• 12 months from date of receipt, -20 to -70 °C as supplied.
  • 1 month, 2 to 8 °C under sterile conditions after reconstitution.
  • 3 months, -20 to -70 °C under sterile conditions after reconstitution.
Reconstitution Calculator

Reconstitution Calculator

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Background: LBP

LBP (Lipopolysaccharide binding protein) is a 58 ‑ 62 kDa, glycoprotein member of the BPI/LBP family of lipid-binding proteins (1 ‑ 4). It is secreted by hepatocytes, gingival keratinocytes, intestinal paneth cells, type II Greater alveolar cells, lacrimal and submandibular gland epithelium, and caudal epididymal epithelium (5 - 10). LBP is a class 1 APR (acute phase reactant) that is induced upon exposure to both IL-1 and IL-6 (11). Following its synthesis and release, LBP interacts with bacterial wall components, lipopolysaccharide/LPS/Lipid A from Gram- (Gm-) bacteria, and lipoteichoic acid/LTA from Gm+ bacteria (12 ‑ 16). In the case of LPS, this interaction occurs both in the bacterial cell wall, and within the intercellular space, where LPS micelles naturally form following bacterial death and cell wall dissolution (17 ‑ 20). LBP induces disassembly of LPS micelles, allowing for LPS binding to LBP, and a heparin-mediated transfer of LPS from LBP to membrane-bound CD14 on the surface of monocytes/macrophages (18, 21). This CD14:LPS complex activates a TLR4:MD2 membrane complex, resulting in the production of NO and TNF alpha (22). TNF alpha serves as a chemoattractant for PMNs, and an initiator of coagulation that helps to wall-off and localize microbial elements (19). In addition to the above, LBP is also reported to transfer LPS to lipoproteins, particularly HDL and LDL (22 ‑ 25). For LDL, this transfer inhibits monocyte activation; for HDL, the effect may be either stimulatory or inhibitory, depending upon the circumstances (22). Human LBP is synthesized as a 481 amino acids (aa) precursor that contains a 25 aa signal sequence and a 456 aa mature region (aa 26 ‑ 481) (26). It contains an N-terminal LPS binding region (aa 29 ‑ 252) plus a likely C-terminal LPS transfer region (aa 276 ‑ 477) (26, 27). There are two potential splice variants. One shows a four aa substitution for aa 154 - 157 coupled to an Ala substitution for aa 266 ‑ 270, while another contains a seven aa substitution for aa 468 ‑ 481. Mature human LBP shares 68% and 69% aa identity with mouse and rat LBP, respectively (14, 22).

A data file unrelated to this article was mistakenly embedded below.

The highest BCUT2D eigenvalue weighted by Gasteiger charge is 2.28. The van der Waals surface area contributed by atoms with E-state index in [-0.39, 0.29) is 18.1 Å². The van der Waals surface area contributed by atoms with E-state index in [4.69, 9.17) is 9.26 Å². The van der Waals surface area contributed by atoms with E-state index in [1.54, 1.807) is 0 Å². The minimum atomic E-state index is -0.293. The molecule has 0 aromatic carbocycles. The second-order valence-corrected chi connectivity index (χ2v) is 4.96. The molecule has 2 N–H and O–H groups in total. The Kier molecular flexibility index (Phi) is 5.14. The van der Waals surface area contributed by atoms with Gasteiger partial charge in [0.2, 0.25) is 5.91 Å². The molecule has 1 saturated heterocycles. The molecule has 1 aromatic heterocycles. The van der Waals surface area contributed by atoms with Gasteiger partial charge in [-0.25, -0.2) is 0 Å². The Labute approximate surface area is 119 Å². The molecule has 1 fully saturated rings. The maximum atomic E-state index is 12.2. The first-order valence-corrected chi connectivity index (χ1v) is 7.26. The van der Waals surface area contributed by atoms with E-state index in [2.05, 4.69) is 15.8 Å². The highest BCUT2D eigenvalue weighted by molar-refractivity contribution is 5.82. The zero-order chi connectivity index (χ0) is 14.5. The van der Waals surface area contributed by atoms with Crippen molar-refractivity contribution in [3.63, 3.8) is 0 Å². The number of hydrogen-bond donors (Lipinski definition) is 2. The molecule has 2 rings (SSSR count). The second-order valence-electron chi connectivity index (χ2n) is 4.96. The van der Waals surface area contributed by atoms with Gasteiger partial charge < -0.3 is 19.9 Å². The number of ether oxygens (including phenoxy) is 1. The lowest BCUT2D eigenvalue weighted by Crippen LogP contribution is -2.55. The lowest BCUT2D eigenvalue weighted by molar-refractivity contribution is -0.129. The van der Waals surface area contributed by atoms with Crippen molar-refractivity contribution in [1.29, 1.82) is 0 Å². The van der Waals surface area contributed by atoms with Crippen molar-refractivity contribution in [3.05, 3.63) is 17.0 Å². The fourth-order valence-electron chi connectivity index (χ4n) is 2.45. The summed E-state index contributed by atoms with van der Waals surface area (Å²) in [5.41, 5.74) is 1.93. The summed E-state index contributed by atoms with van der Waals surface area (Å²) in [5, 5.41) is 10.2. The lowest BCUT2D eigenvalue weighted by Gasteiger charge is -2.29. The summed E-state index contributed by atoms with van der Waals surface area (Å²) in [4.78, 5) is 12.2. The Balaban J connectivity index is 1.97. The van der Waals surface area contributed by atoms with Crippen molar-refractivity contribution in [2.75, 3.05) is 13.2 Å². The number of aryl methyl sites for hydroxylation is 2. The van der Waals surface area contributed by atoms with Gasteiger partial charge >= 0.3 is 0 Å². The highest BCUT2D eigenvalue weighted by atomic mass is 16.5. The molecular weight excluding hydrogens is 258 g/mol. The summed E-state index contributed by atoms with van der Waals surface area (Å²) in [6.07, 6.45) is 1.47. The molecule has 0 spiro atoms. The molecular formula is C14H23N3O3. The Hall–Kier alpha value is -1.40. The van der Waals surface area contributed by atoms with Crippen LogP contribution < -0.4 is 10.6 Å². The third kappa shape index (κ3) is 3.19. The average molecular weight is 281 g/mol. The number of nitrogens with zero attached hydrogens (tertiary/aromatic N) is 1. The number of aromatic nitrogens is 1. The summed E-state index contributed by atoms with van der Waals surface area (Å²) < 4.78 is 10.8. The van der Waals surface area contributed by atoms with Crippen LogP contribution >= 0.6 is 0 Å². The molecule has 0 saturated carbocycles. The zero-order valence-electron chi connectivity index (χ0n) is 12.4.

References